Tuesday, January 09, 2007

New Beginning 183


The massive red sun rose over a rocky red mesa of steaming pits and dusty craters.

Thin, dry clouds rolled across the sky. Silvery lizards skittered around the rocks, slipping from hidden cracks and snatching insects from the air. Here and there, cacti and patches of razor-sharp grass peeked from beneath outcroppings or rose tenaciously from cracks in the rock. A dry wind brushed the edge of a canyon.

Eight dark shapes swept over the canyon's edge and dove into the crevice in a single fluid curve.

A man's voice barked from the front of the formation: "Devil Eight, left to survey basking terrain, Devil Six backup! Go!"

Two of the shapes broke away. The rider on the left cast a salute back at them before they spun out of sight.

They careened deeper into the canyon. Thousands of feet below the surface, the crevice widened suddenly into a cave.

Rich, copper-hued walls glistened all around them, while a fecund smell rose from the damp cave bottom. But this was not a sight-seeing tour; they had but one objective.

The advance scouts continued on, even as the cave tapered to a nearly impassable corridor. A few tight turns and they caught sight of their target: an immense, pulsating sphere, filling the passageway ahead.

“There it is!” the leader shouted. “Full ahead! We have to break through the outer surface if our mission is to have any meaning at all!” And with that order, they surged forward, the survival of their race in the balance.



"I don’t know . . . ” The Literary Review editor looked across the table at his colleagues. “Maybe we do have a winner here; it’s certainly the first time I’ve read a sex scene from the sperm’s point of view.”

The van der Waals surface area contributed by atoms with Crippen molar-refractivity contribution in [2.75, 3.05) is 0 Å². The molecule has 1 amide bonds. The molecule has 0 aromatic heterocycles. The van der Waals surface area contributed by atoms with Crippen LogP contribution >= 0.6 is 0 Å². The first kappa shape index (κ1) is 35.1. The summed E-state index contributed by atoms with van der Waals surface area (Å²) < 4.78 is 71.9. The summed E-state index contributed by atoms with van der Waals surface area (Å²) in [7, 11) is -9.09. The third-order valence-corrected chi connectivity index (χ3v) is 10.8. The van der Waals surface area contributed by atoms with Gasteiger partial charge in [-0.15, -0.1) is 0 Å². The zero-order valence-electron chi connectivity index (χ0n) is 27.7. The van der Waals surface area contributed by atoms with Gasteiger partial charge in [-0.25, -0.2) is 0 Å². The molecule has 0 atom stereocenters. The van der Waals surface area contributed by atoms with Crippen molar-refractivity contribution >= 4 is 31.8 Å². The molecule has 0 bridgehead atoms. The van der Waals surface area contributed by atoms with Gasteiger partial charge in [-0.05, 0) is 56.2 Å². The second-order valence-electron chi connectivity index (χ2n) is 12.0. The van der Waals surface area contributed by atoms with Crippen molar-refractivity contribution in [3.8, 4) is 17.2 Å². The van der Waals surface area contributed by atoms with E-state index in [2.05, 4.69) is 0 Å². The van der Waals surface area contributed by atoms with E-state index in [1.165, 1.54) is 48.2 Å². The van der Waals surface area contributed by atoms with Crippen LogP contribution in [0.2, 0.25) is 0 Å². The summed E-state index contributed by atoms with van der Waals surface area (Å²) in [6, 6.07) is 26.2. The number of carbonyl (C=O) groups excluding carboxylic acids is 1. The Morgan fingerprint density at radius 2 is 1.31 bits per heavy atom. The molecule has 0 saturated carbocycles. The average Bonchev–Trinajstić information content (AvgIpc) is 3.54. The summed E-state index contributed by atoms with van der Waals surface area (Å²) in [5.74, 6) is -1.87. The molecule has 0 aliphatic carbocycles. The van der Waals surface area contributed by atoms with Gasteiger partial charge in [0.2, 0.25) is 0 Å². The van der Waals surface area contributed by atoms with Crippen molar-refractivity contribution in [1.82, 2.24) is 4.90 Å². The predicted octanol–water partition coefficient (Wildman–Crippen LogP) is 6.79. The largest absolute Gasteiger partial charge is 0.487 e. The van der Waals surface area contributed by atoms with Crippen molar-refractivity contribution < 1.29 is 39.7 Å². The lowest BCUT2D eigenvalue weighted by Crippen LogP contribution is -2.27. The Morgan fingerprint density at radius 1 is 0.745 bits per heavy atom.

Opening: Detritus.....Continuation: ril

26 comments:

pacatrue said...

Very well done, ril. I lol'd as they say. However, when you re-read it from this point of view, what exactly are these silvery lizards, and what are they doing in there?

As for the opening, I liked it just fine. My only reservation is I kept thinking I was reading a Star Wars novelization. If you take the rebel fighter chat above the Death Star and stick it on Tatooine, it seems you end up with this beginning. The association is strong enough that I expect a gigantic worm to live inside the cave they are flying into.

But still, I liked the writing. Let's see if anyone else had that association. If not, then don't worry about my randomness.

qrofz said...

Oh, ril--LOL, just a great continuation.

Author. Too much rosy description (purple prose).

What's "basking terrain"?

And the opening has a very generic feel--like we've all been here before.

Good luck.

Evil Editor said...

what exactly are these silvery lizards, and what are they doing in there?

Typical Homo sapiens-centric question. Who knows what one would encounter in the nether regions of this creature?

roach said...

The first two paragraphs work overtime to set the scene but the moment the eight shapes show up the writing seems to go opaque.

The man's voice made me thing perhaps these were winged-men shapes, but then the reader is told they are riders, but what they are riding isn't described. I'm left scratching my head wondering what just happened as they split up and head out on their mission.

ril said...

...what exactly are these silvery lizards, and what are they doing in there?

You've clearly led a sheltered life. I'm fortunate that my mother was good enough to explain to me exactly what certain women are like -- down there.